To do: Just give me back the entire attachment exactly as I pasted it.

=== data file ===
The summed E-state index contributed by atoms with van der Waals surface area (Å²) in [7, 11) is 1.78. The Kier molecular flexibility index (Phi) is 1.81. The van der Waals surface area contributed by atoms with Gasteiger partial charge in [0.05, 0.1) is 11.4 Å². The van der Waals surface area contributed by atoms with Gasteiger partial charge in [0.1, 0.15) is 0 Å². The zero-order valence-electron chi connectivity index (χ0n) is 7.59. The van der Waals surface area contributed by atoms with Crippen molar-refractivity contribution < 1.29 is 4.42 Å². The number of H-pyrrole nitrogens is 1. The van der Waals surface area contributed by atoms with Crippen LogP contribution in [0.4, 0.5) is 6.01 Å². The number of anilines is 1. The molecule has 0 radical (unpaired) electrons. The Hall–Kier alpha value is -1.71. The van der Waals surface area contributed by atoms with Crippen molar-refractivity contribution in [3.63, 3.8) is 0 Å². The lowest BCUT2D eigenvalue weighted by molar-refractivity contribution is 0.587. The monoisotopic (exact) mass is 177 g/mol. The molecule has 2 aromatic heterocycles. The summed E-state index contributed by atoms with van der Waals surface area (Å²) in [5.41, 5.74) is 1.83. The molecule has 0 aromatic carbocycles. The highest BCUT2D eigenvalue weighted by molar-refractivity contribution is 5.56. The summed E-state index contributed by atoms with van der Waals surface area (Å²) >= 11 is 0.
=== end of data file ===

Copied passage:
The summed E-state index contributed by atoms with van der Waals surface area (Å²) in [7, 11) is 1.78. The Kier molecular flexibility index (Phi) is 1.81. The van der Waals surface area contributed by atoms with Gasteiger partial charge in [0.05, 0.1) is 11.4 Å². The van der Waals surface area contributed by atoms with Gasteiger partial charge in [0.1, 0.15) is 0 Å². The zero-order valence-electron chi connectivity index (χ0n) is 7.59. The van der Waals surface area contributed by atoms with Crippen molar-refractivity contribution < 1.29 is 4.42 Å². The number of H-pyrrole nitrogens is 1. The van der Waals surface area contributed by atoms with Crippen LogP contribution in [0.4, 0.5) is 6.01 Å². The number of anilines is 1. The molecule has 0 radical (unpaired) electrons. The Hall–Kier alpha value is -1.71. The van der Waals surface area contributed by atoms with Crippen molar-refractivity contribution in [3.63, 3.8) is 0 Å². The lowest BCUT2D eigenvalue weighted by molar-refractivity contribution is 0.587. The monoisotopic (exact) mass is 177 g/mol. The molecule has 2 aromatic heterocycles. The summed E-state index contributed by atoms with van der Waals surface area (Å²) in [5.41, 5.74) is 1.83. The molecule has 0 aromatic carbocycles. The highest BCUT2D eigenvalue weighted by molar-refractivity contribution is 5.56. The summed E-state index contributed by atoms with van der Waals surface area (Å²) >= 11 is 0.